GICUMBI — District leaders were left bewildered last Thursday after livestock farmers rejected cows which had been supplied to them on credit, claiming the cows were of poor quality and could not guarantee the expected yields.
A total of 102 heads of cattle were procured by Gicumbi District through a credit facility offered by Banque Populaire, as part of the government cattle stocking programme.
Each cow was valued at Rwf500,000 to be repaid over a period of four years.
The first batch of farmers who were meant to receive the cows gathered at two sites of Byumba and Rutare.
Byumba site located at Gicumbi stadium drew livestock farmers from Nyankenke and Byumba Sectors, while the Rutare site comprised of farmers from Rutare and Muko Sectors.
When The New Times visited the Byumba site, livestock farmers interviewed said the 59 cows which had been allocated to them comprised of poorly fed cross breeds and local indigenous ones, which could not guarantee the expected high yields.
“These cows look like Fresian cross breeds on the body surface only. However the cows are in the actual sense local indigenous ones that produce low quantity of milk. Such cattle cannot guarantee servicing the bank loan within the stipulated four years,” said Theoneste Mugiraneza, a livestock farmer from Nyankenke Sector.
The New Times established that the district awarded the tender for supply of cattle for the program to two contractors, Alfred Nkubiri and another whose names we could not easily establish by press time.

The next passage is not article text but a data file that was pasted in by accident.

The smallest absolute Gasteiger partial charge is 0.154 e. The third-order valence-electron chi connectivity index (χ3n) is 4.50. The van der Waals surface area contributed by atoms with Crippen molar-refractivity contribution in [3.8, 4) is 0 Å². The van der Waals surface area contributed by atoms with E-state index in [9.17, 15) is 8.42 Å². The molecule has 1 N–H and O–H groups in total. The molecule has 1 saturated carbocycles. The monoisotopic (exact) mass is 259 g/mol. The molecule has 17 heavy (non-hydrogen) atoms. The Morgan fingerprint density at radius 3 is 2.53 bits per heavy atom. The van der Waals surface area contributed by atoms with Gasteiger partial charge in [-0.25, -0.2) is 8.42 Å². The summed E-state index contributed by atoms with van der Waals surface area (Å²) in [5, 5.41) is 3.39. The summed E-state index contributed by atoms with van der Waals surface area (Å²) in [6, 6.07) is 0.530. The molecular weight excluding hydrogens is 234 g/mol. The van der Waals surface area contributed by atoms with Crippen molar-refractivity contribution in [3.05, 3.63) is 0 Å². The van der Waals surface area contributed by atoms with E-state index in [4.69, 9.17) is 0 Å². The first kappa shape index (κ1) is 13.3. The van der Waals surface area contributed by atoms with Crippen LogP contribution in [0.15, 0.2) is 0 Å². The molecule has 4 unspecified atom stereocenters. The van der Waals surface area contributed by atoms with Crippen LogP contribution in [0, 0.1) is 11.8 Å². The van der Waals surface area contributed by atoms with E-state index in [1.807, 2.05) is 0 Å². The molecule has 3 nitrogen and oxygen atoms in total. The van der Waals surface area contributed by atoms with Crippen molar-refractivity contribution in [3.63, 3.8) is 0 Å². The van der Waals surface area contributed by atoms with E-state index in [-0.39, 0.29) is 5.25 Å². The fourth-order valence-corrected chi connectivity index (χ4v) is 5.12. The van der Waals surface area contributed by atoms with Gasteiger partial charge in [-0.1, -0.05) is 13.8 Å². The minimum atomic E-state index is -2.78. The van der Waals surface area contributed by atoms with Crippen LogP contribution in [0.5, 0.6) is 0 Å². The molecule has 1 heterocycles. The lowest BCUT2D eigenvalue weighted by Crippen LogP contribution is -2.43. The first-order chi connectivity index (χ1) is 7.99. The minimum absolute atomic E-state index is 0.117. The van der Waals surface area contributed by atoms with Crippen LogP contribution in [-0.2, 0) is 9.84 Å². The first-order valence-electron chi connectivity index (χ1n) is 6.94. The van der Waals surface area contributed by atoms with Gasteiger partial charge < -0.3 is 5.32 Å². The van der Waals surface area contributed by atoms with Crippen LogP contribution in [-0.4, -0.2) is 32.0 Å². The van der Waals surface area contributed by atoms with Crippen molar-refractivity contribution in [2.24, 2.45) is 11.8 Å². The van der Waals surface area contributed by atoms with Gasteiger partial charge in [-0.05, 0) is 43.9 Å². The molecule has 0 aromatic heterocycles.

The rejection of the cows, sources further revealed, means the tender will have to be re-advertised.
“If the farmers have rejected the cattle it means the bank will have no option but to annul the contract with the suppliers. The other option is to renew the terms of the contract so that farmers pay less for each of the procured cattle,” said Saidi Karegeya, the Banque Populaire Manager Gicumbi branch.
Karegeya further said that the bank had already loaned out a further Rwf.100, 000 to some farmers to construct kraals.
Mayor Bonane Nyangezi, who was flanked by his deputy in charge of Economic Affairs Ildephonse Butera, advised the cattle suppliers to urgently sort out the problem.
He challenged veterinary officers to test and verify all the cows which had been procured under this restocking program, to ascertain the farmers’ complaints and submit a report to his office.
“If the supplied cattle are not of the right quality as stipulated in the contract, they shall have to be rejected and returned to the suppliers,” said Nyangezi.